The Demand for Mutual Monitoring

Timo Goeschl (University of Heidelberg)
Johannes Jarke (University of Heidelberg)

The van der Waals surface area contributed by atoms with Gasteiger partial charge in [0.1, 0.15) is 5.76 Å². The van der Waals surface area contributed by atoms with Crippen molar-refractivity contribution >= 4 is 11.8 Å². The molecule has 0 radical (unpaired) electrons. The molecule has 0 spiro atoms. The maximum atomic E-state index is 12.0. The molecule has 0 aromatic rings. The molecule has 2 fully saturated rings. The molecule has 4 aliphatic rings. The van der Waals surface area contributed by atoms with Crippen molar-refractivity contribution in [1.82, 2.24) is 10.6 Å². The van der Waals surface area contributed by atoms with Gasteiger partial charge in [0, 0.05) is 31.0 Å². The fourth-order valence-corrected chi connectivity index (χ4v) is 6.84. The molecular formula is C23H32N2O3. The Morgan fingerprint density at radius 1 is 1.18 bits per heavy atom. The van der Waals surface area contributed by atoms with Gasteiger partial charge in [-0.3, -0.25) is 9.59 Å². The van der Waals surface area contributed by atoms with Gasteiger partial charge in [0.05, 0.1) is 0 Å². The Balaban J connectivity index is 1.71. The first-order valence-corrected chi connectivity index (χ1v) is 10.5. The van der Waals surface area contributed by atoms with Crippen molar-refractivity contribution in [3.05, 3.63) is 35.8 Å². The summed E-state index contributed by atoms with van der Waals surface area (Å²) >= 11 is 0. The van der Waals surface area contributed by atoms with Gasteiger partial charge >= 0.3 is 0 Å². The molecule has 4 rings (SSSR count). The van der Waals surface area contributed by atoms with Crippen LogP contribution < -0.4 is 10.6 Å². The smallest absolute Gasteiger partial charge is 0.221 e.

Abstract: In this paper we study monitoring behavior, punishment behavior, and their interaction in a simple exchange experiment. We assess whether and to what extent subjects will monitor, that is, engage in costly information acquisition prior to potential punishment in order to be able to condition damage inflicted on the target player's behavior. We do so by manipulating the monitoring costs both in a second party and a third party monitoring condition. This allows a bifocal investigation of (1) responses to changes in those costs and (2) potential differences in behavior between second and third parties. We find that some individuals withhold punishment altogether when monitoring gets costly while others switch to untargeted punishment with the result that the demand for monitoring information obeys the law of demand. Controlling for risk preferences, third parties are more likely to go for the risk of erroneous punishment. Overall, average net costs inflicted on defectors diminish considerably as monitoring gets costly.

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